Technology Tid Bits: George Bott
A helpful 6-minute video on how to quickly and easily arrange a traditional 8.5x11" document into a typical Sunday bulletin or Annual Report:
10 Tips To Get Most Out Of Skype Video Conferences
Adapted from notes by Tina Sieber
Skype is a text, audio, and video chat program that allows you to connect with people online. With the right setup, it can be a great tool for private or professional video conferences. However, as with any tool, there are pitfalls that can be avoided by preparing properly. This article will walk you through the basic preparations that should precede any use of Skype and it will conclude with specific tips for video conferences.
Video chat requires quite significant resources from your computer. Not only does video consume memory, graphics, and CPU power, it also requires internet bandwidth. Hence, before you join a video conference, make sure sufficient resources are available for a smooth experience.
Tip 1: Close Programs that Consume Computer Resources
The most problematic resource here is the CPU, but also the RAM can slow down Skype and as a result cause lag and interferences in your connection. As a side effect of decreasing the load on your computer, your CPU won’t run so warm and your fan can relax a little. This will result in less background noise and better audio quality.
Tip 2: Quit Anything that Eats Up Internet Bandwidth
This includes other computers using the same network, videos buffering the the background, or programs downloading or uploading files.
Once your computer is ready, you can focus on your Skype setup. Be sure to test and optimize your audio and video settings to present yourself from your best side during a Skype video conference.
Tip 3: Test and Adjust Your Audio Settings
In a video conference, great video quality is worth nothing without matching audio. The audio quality is actually much more important. So test your microphone and speakers, and make a test call with Skype or a friend to ensure top performance and quality. You can find the audio settings in Skype under > Tools > General. The free test call option allows you to hear yourself and your background noise.
Tip 4: Use a Headset or Headphones to Avoid Echo
Even though Skype is doing a tremendous job with handling echo, the audio quality will be better if you use a headset or simply headphones. If you have in-ear headphones, you can hide the cord by draping it off the back of your ear and down your back. Using a headset will automatically reduce background noise from your computer. It will also allow you to be closer to the microphone, which further reduces interferences.
Tip 5: Test and Adjust your Camera
While the audio quality should be your foremost concern, you shouldn’t neglect video. Skype can be delicate with video, hence it is important to test it. As with the audio settings, you will find video settings under > Tools > General.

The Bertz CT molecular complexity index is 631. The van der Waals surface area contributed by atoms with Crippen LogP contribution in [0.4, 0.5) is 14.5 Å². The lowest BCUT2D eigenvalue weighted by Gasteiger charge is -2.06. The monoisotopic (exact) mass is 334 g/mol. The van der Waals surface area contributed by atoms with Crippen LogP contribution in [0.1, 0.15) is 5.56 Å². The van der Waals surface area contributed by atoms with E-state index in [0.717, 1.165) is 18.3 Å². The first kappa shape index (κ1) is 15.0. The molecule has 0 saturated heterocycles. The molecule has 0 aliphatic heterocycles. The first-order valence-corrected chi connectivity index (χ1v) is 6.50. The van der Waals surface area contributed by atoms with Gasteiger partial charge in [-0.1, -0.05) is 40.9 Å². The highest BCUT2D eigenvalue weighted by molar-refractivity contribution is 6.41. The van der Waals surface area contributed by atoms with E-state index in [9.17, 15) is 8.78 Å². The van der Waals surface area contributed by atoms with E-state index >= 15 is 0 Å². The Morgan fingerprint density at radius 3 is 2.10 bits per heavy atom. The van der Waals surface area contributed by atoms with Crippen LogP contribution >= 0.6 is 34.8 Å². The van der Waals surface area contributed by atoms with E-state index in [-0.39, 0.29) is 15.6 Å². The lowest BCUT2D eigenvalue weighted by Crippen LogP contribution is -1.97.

Click Webcam settings to play with the options. However, you don’t have to do it, as the default settings are pretty good. Just make sure Skype actually detects your webcam and shows a video.
Tip 6: Optimize Your Room Lightening
Light is another important factor. Your chat partner will want to see you. Webcam settings can do only so much. They can hardly make up for bad light. So test your video settings under similar light conditions as you are expecting for the video conference. Then prepare light solutions that will literally allow you to present yourself in the best light.
Tip 7: Adjust Your Camera Angle
Now that you can see yourself, set up your camera so it shows you from a good angle. Or in other words: from your best side. Ideally, you will set up the camera so you can look straight at it while speaking and give your conversation partners the feeling as if you are looking them straight in the eyes. This can be a powerful way to maintain their attention while you are talking.
Tip 8: Prepare Your Room
Remember that your camera doesn’t just show you, it also shows whatever is behind you. You can take this into account while selecting the camera position. Or you could simply clean up your room or at least the part of the background that can be seen in your video.
Tip 9: Practice Your Speaking Speed and Volume
Speaking during a video conference isn’t necessarily easier than speaking to a real audience and you will probably be just as nervous. However, this situation is a lot easier to practice as you will be in a familiar surrounding. So take advantage of this benefit and record yourself to practice speaking speed and volume. A firm voice and an appropriate amount of words per minute can make all the difference in whether or not your listeners will actually comprehend what you are saying.
Tip 10: Mind Lag and Delays
Your counterparts may not have prepared as well for the conference call as you have. Or maybe your own internet connection is challenged despite your preparations. So keep in mind that there can be lag and delays. Try not to cut others off while they are speaking and give them the opportunity to ask questions without having to interrupt you.